The European Union's police organization has launched a new unit dedicated to tackling migrant smuggling as part of the 28-nation bloc's efforts to stem the flow of people pouring into the continent as they flee conflict and poverty.

Europol Director Rob Wainwright said Monday his organization estimates that nine out of every 10 asylum-seekers arriving in Europe have their travel facilitated by a criminal smuggling network.

He says the new center at Europol's headquarters in The Hague will help EU member states "improve their exchange of information and operational coordination in the fight against organized migrant smuggling."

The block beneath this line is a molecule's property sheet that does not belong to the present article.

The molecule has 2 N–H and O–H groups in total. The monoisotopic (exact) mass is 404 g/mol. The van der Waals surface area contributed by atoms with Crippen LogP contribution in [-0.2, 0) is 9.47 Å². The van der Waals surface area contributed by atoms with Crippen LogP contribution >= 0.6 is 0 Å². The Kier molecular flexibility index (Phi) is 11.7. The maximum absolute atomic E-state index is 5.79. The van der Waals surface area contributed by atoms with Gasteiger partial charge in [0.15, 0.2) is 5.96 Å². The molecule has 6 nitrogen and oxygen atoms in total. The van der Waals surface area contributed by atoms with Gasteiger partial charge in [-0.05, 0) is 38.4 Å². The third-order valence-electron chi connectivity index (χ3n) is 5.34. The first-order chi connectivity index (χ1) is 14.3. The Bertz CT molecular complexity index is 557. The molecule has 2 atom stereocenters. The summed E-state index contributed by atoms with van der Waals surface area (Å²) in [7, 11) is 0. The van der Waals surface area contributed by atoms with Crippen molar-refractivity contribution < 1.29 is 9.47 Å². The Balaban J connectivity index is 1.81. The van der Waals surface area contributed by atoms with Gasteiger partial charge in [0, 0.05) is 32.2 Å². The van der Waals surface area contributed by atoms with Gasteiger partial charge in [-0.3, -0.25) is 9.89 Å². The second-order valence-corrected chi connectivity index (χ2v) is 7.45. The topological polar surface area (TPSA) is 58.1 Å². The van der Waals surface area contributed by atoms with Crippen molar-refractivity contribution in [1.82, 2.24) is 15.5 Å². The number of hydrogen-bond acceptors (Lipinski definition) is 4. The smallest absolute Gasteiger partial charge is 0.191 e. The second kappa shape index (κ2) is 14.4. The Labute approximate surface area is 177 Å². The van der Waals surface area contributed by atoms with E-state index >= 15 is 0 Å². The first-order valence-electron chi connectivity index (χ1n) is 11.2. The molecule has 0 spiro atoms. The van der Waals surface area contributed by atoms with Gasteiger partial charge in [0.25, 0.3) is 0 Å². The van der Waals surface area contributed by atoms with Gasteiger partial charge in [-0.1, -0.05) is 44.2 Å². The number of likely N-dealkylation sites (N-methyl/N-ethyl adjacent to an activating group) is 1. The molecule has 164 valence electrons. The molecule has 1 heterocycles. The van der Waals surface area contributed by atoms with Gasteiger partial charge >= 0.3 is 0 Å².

According to a Europol report, criminal networks involved in people smuggling had an estimated turnover last year of 3-6 billion euros ($3.3-$6.6 billion), as more than 1 million migrants arrived last year.

Europol says it has intelligence on more than 40,000 people suspected of involvement in migrant smuggling. Last year alone, information on more than 10,000 suspects was shared with Europol, resulting in 1,551 investigations targeting networks active in the EU.

The European Union has called an extraordinary summit with Turkey for early March to coordinate efforts to stem the flow of migrants across the Aegean into Greece.